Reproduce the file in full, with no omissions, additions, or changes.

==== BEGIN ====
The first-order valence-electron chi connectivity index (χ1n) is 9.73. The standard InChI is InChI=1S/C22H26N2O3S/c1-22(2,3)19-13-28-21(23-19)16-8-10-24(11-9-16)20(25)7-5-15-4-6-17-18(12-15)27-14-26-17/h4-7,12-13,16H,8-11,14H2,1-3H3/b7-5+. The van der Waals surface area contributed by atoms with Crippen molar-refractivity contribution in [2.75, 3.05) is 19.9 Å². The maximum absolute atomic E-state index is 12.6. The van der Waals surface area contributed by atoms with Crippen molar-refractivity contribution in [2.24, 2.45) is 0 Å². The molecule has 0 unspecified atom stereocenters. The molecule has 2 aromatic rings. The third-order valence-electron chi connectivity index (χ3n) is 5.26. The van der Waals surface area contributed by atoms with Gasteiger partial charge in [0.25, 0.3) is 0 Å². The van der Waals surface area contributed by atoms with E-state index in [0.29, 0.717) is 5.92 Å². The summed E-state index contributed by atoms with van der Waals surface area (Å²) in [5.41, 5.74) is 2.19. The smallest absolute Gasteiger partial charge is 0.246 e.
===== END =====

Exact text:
The first-order valence-electron chi connectivity index (χ1n) is 9.73. The standard InChI is InChI=1S/C22H26N2O3S/c1-22(2,3)19-13-28-21(23-19)16-8-10-24(11-9-16)20(25)7-5-15-4-6-17-18(12-15)27-14-26-17/h4-7,12-13,16H,8-11,14H2,1-3H3/b7-5+. The van der Waals surface area contributed by atoms with Crippen molar-refractivity contribution in [2.75, 3.05) is 19.9 Å². The maximum absolute atomic E-state index is 12.6. The van der Waals surface area contributed by atoms with Crippen molar-refractivity contribution in [2.24, 2.45) is 0 Å². The molecule has 0 unspecified atom stereocenters. The molecule has 2 aromatic rings. The third-order valence-electron chi connectivity index (χ3n) is 5.26. The van der Waals surface area contributed by atoms with Gasteiger partial charge in [0.25, 0.3) is 0 Å². The van der Waals surface area contributed by atoms with E-state index in [0.29, 0.717) is 5.92 Å². The summed E-state index contributed by atoms with van der Waals surface area (Å²) in [5.41, 5.74) is 2.19. The smallest absolute Gasteiger partial charge is 0.246 e.